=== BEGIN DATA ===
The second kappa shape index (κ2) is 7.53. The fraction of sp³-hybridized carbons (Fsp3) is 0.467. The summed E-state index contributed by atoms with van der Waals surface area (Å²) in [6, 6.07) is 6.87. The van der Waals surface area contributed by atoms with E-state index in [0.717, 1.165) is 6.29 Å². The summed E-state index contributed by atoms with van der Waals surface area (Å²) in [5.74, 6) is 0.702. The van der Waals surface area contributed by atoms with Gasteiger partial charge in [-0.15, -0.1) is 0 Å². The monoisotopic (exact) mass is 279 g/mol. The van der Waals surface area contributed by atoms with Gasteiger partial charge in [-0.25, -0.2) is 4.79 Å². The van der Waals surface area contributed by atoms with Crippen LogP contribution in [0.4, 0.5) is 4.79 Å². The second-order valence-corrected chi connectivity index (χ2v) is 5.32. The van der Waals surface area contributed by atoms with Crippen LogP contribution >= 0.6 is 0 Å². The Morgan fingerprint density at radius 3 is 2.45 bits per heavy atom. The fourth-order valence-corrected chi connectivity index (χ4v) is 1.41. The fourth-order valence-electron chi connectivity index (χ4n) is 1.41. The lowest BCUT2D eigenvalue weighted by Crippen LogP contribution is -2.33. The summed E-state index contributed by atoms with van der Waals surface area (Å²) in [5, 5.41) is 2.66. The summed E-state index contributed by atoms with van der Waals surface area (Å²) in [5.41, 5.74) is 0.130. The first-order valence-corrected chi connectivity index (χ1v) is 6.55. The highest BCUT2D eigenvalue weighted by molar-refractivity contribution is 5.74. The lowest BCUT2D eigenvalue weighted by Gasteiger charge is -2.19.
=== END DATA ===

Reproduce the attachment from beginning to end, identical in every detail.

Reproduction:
The second kappa shape index (κ2) is 7.53. The fraction of sp³-hybridized carbons (Fsp3) is 0.467. The summed E-state index contributed by atoms with van der Waals surface area (Å²) in [6, 6.07) is 6.87. The van der Waals surface area contributed by atoms with E-state index in [0.717, 1.165) is 6.29 Å². The summed E-state index contributed by atoms with van der Waals surface area (Å²) in [5.74, 6) is 0.702. The van der Waals surface area contributed by atoms with Gasteiger partial charge in [-0.15, -0.1) is 0 Å². The monoisotopic (exact) mass is 279 g/mol. The van der Waals surface area contributed by atoms with Gasteiger partial charge in [-0.25, -0.2) is 4.79 Å². The van der Waals surface area contributed by atoms with Crippen LogP contribution in [0.4, 0.5) is 4.79 Å². The second-order valence-corrected chi connectivity index (χ2v) is 5.32. The van der Waals surface area contributed by atoms with Crippen LogP contribution >= 0.6 is 0 Å². The Morgan fingerprint density at radius 3 is 2.45 bits per heavy atom. The fourth-order valence-corrected chi connectivity index (χ4v) is 1.41. The fourth-order valence-electron chi connectivity index (χ4n) is 1.41. The lowest BCUT2D eigenvalue weighted by Crippen LogP contribution is -2.33. The summed E-state index contributed by atoms with van der Waals surface area (Å²) in [5, 5.41) is 2.66. The summed E-state index contributed by atoms with van der Waals surface area (Å²) in [5.41, 5.74) is 0.130. The first-order valence-corrected chi connectivity index (χ1v) is 6.55. The highest BCUT2D eigenvalue weighted by molar-refractivity contribution is 5.74. The lowest BCUT2D eigenvalue weighted by Gasteiger charge is -2.19.